If you would like to speak to someone about the options available with your degree, you can book an appointment with your faculty Careers and Employability Consultant.

You said, we did…weekly pop-ups


You can now find us across campus at our weekly pop-ups where you can get your CV checked and find out more about the range of support and events available to you. Pop-ups move around campus throughout the term so look out for us in your faculty!

We are continuously developing our service to ensure that you can easily access our support and events whichever faculty you are in. This has included extending our drop-in service to provide weekly drop-in sessions in Geoffrey Manton and Brooks with our expert Careers Consultants. Here, you can access initial careers advice including CV and LinkedIn profile checks in addition to job seeking support.

Keep an eye on our website and social media pages (Facebook and Twitter) for up to date times and locations.


You said, we did…Moodle feeds

You said - moodle

So that you can keep up to date with the latest jobs and events relevant to your course, we have introduced live tailored feeds to appear directly within your course Moodle areas.

The feeds are pulled directly from My Career Hub where you can find hundreds of job opportunities for during your studies and after graduation, as well as a wide range of events on and off campus and resources to help boost your job search.

We are working hard to provide these tailored feeds for all courses.

To access My Career Hub you simply need to login using your student ID and password here.

You said, we did…mentoring

You said - mentoring

So that you can benefit from the knowledge and experience of professionals working in industry, we have invested in a new and improved online mentoring system MentorMatch, where you can access mentors working in a sector or role you are interested in.

As well as gaining insight into the working world, having a mentor is a great way of developing your skills including communication and networking and working out what you want to to do after you graduate.

To register with MentorMatch and view available mentors, you simply need to create a profile on our MentorMatch site. You can find out more here

You said, we did…student and graduate stories

Earlier this year we ran an online student survey to find out what you want to see from your Careers and Employability Service. With the start of the new academic year fast approaching, we want to share some of the changes we have made based on your feedback to improve our service to Manchester Met students and graduates!

You said - grad stories

So that we can share more stories from students and graduates with you, we have relaunched this blog and a new Facebook page where we regularly post videos and content enabling you to learn from the experiences of others. Take a look at the blogs within the graduate and student stories categories to see how other students and graduates have found work, developed their skills and worked out what they want to do next.

Keep up to date with our latest blog content, jobs and news by liking our Facebook page.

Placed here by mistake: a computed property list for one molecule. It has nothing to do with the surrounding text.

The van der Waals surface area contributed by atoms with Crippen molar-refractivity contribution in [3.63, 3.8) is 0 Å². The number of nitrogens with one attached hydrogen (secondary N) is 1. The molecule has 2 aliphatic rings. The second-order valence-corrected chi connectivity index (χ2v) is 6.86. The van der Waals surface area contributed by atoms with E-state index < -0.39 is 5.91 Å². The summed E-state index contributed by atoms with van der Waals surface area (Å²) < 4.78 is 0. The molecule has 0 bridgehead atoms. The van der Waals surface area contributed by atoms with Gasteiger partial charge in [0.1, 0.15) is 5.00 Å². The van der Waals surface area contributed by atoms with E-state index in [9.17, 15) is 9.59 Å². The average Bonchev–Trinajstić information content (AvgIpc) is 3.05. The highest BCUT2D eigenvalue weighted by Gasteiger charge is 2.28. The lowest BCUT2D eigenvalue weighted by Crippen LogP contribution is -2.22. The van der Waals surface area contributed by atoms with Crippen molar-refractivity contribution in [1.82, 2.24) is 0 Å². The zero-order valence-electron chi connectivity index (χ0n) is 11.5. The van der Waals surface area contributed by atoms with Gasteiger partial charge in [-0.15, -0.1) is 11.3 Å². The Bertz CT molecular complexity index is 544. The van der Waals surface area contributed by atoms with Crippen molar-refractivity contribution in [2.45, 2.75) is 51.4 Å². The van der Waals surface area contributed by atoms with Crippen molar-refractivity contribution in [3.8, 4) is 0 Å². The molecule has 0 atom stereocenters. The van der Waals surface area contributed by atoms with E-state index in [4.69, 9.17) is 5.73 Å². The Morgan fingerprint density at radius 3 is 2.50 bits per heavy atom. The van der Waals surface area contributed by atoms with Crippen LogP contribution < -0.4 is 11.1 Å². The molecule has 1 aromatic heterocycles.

We are always on the lookout for new stories and case studies, if you would like to help other students and graduates by sharing yours please get in touch!


Checklist your way to a dream creative job

Looking to land a job in the creative industries? Founder of professional creative community The Dots, Pip Jamieson shares her top tips for boosting your experience and portfolio ready to stand out from the crowd in the creative job market. 


The scary thing about our industry is that while there are more creative jobs than ever before the competition is fierce. Since I started The Dots, incredibly talented juniors are always asking me for tips on how to get that all-important foot in the door.

To be honest, there is no single thing that will land you that dream job. But after compiling tips from creative directors, artists, agencies, recruiters, and industry bodies, I now firmly believe there is a combination of steps you can take, a secret sauce in a way, that if you take can guarantee you are league’s ahead of others vying for the same job.


If you’re a student in your final year, or a recent graduate looking for that elusive ‘first job’, before you even start sending out applications it’s best to get all your ducks in a row.

Make sure you allocate enough time to work on your portfolio, cover letter, website, profile on The Dots, and identity, as this is a massive project in itself, but I guarantee it will set you up for life.

Work on Personal Projects

This quote has really stuck with me, “If your portfolio reflects nothing personal, then it might as well be someone else’s”. All the Creative Directors we’ve worked with have been massive fans of portfolios that include self-initiated personal projects. In the end, these Directors review hundreds of portfolios, and if they only include responses to university briefs, they start looking a bit samey. Including personal projects in your portfolio will not only help your portfolio stand out, but will show that you’re a self-starter who’s passionate about design. Below are some top tips on how to get the ball rolling on personal projects:

  • Create a Personal Identity: Let’s face it, your own brand is the most valuable brand you’ll ever work on and one of the only projects you’ll have complete creative license over.
  • Do an Internship: Internships are an amazing opportunity to get real-world experience, build up your portfolio of work and make contacts that can last a lifetime. If you are at university, ask if they have an internship programme. If they don’t, lobby for one! Also, more and more job boards have internship roles appearing. Obviously I’d recommend The Dots but hey, I’m biased. There are loads more out there, just Google “Internships” and take your pick. As long as they’re paid and well structured, internships are an amazing opportunity to get real-world experience and build up portfolio of work.
  • Enter Competitions: Competition pieces are a step above student work. If you don’t win at least you have some great content for your portfolio. If you do win, it’s an amazing way to get your work and name out there. Fantastic competitions include D&AD New Blood and Young Cannes Lions & Design Council Ones To Watch. But there are loads more, just check The Dots for updates.